The round of veal is a roundish muscle that resembles a flattened sphere. It usually weighs about 4 pounds but can vary a lot in either direction. It is impeccably lean and tender and is used to make the finest scallops for such things as veal scallopini. Most people, however, substitute a cheaper cut. Yes, a round of veal is expensive but not as expensive as a lot of things and it makes a perfect and very elegant roast that you’re unlikely to have encountered anywhere else. One caveat: the veal must be perfectly cooked or it will be dry.
When you buy your round of veal, it will come “cap off” or “cap on.” The “cap” is a flat section of tough meat that partially surrounds the round and has to be trimmed off. You want this piece of meat for making your jus so when you buy the veal, ask for it cap on or, if the butcher removes the cap, be sure he gives it to you. This extra meat is essential for making a jus since the properly cooked round will release very little in the way of juices.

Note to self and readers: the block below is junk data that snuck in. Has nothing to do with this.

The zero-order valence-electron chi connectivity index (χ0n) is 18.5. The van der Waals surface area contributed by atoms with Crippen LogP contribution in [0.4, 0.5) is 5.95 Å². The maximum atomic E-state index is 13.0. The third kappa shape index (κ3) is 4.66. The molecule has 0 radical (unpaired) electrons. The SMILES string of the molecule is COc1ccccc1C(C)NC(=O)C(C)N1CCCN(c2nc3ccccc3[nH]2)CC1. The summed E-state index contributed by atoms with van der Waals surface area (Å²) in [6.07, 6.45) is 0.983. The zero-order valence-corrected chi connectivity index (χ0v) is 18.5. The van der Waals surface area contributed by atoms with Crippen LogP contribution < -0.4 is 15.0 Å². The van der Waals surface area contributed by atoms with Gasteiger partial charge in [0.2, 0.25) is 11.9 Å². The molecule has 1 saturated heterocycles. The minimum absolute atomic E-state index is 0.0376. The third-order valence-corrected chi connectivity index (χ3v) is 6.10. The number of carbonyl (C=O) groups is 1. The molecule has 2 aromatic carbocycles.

When you get your veal home, trim off the cap–just follow the natural separation of the muscles–and cut it into 1-inch cubes. Let the veal come to room temperature before you roast it. Brown the cubes with carrots and onions and place the tied up round of veal on top in a pan or pot just large enough to hold it. Roast the veal to an internal temperature of 132 degrees (it will rise 5 degrees as it rests) and transfer it to a platter. Cover it loosely with aluminum foil and let it rest for 10 minutes before carving. Spoon or drain the fat off the caramelized juices in the pot or pan you used for roasting the veal. Add water or broth to the caramelized juices and simmer while scraping with a wooden spoon. Strain and transfer to a sauceboat.